“This has just been an ongoing, uphill battle,” said Latoya Moore, Advisory Neighborhood Commissioner for the Carver-Langston area. She said many residents are getting confirmation emails that first-class mail has been sent, but never delivered.
In these email confirmations, some residents have been able to read the mail that hasn’t been delivered, but other residents who are older or without internet access are unable to see what they aren’t receiving.
“Elderly and senior residents, they don’t use electronic mail to pay their bills [or] read email. They do everything by Postal Service, because that’s what they’re accustomed to doing,” Moore said.
She said they’ve been getting junk mail but not the important mail sent first class.
“Stimulus checks, child support checks, credit card statements … we have seniors who have not received medication,” Moore said.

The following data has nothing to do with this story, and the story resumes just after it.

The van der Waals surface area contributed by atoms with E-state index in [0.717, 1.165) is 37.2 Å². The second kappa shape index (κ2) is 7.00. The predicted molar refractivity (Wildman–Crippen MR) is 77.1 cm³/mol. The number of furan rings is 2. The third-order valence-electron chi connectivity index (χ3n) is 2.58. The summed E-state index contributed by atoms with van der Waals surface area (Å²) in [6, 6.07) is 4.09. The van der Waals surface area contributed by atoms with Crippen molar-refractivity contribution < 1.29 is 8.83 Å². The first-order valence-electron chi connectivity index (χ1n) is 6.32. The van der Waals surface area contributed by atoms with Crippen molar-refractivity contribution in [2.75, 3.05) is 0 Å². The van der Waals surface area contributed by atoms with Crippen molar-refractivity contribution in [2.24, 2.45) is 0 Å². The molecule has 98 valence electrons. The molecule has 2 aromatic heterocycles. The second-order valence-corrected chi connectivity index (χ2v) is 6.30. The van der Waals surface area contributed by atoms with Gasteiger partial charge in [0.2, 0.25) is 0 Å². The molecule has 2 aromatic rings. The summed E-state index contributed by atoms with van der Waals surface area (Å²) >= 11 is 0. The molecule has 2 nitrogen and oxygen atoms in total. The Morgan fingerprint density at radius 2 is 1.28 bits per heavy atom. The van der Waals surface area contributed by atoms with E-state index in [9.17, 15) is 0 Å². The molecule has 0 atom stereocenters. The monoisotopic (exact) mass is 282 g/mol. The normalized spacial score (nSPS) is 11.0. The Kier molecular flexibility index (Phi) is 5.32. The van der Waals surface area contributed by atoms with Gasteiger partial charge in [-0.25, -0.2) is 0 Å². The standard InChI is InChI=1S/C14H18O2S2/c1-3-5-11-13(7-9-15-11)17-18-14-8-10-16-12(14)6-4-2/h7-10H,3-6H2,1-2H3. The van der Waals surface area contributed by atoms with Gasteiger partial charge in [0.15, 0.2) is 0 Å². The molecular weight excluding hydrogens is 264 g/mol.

She’s gone to the post office and contacted multiple offices to try to get answers, but sees no end in sight.
“It’s overwhelming, actually. My anxiety has been sky-high,” Moore said. “I worry about those who can’t fight for themselves, like our seniors and our residents with disabilities.”
Monday afternoon, D.C. Del. Eleanor Holmes Norton sent a letter to D.C.’s acting postmaster, Eddie Masangcay, demanding answers by Friday on “how the U.S. Postal Service will fix this urgent problem in the District.”
“… Residents throughout the District of Columbia are experiencing a significant increase in delayed and undelivered mail,” Norton wrote. “This is simply unacceptable.”
WTOP has reached out to the U.S. Postal Service and D.C. Mayor Muriel Bowser’s office for comment.